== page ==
A new model can help physicians determine if a kidney disease patient on dialysis is likely to die within the next few months, according to a study appearing in an upcoming issue of the Clinical Journal of the American Society Nephrology (CJASN). This clinical tool could help medical professionals initiate discussions with patients and their families about end-of-life care such as hospice.
Some kidney disease patients on dialysis are very ill and long-term survival is not anticipated. Because dialysis can be tedious and cause medical complications, patients who know that they likely have only a short time to live may wish to consider alternatives such as stopping dialysis. Unfortunately, doctors have not had accurate ways to predict dialysis patients' likelihood of long-term survival.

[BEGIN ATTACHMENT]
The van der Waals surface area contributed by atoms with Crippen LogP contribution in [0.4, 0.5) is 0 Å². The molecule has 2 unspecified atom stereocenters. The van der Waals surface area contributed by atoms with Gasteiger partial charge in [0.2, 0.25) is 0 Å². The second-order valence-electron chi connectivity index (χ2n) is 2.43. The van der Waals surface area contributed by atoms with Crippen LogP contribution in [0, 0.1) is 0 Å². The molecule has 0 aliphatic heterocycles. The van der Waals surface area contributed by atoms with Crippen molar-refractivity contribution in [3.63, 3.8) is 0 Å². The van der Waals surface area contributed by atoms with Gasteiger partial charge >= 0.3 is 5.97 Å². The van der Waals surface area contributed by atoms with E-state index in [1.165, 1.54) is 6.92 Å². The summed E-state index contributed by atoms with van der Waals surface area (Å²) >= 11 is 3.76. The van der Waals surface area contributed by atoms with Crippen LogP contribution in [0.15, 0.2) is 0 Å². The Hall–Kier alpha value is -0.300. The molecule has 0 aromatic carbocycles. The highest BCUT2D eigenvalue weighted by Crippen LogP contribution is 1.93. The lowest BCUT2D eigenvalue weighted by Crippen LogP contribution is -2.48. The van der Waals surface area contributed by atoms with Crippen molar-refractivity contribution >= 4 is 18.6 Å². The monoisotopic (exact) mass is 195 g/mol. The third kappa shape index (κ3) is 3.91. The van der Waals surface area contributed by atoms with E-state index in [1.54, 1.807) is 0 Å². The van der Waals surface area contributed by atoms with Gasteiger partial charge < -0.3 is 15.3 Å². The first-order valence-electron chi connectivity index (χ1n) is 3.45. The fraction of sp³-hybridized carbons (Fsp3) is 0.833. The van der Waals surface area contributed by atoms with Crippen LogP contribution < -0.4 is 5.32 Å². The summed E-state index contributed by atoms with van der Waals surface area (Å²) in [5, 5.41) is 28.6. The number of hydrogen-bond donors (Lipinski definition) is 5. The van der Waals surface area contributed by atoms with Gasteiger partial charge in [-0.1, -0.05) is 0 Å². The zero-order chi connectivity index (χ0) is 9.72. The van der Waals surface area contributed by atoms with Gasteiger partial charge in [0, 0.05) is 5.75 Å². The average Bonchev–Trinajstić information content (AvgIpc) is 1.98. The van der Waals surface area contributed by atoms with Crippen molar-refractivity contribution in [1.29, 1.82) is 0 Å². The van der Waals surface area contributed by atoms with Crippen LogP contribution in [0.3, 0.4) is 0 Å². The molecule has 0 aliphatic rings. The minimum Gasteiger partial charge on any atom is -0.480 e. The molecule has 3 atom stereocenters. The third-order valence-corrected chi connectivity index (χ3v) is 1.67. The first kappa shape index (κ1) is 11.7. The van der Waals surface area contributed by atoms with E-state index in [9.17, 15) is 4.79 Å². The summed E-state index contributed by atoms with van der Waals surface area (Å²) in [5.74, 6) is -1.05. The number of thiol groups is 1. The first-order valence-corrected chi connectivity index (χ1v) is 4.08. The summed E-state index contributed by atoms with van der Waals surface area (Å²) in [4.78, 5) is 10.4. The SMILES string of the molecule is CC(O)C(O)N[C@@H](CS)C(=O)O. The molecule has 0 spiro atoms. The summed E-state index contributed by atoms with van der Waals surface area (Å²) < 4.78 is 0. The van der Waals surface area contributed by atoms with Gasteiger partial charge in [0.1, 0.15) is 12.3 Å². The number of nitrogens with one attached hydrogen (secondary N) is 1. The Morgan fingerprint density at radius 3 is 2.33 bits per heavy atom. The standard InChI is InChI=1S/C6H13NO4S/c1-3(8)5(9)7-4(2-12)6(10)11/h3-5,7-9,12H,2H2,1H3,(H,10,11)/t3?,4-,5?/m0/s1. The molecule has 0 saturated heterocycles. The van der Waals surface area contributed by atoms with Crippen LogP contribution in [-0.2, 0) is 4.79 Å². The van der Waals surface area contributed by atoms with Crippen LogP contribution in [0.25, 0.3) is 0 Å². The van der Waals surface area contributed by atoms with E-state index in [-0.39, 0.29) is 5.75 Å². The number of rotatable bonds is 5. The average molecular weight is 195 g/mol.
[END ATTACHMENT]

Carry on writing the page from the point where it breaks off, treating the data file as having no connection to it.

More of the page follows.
Michael Germain, MD; Lewis Cohen, MD (Baystate Medical Center); and their colleagues designed a model to help physicians assess the likelihood of long-term survival for these very ill patients. The investigators derived their model after studying 512 kidney disease patients on dialysis. One major component of the model is a doctor's estimate of prognosis, called the "surprise question." (Would you be surprised if your patient died in the next six months?) The model also takes into consideration a patient's nutritional status, age, and additional illnesses or conditions.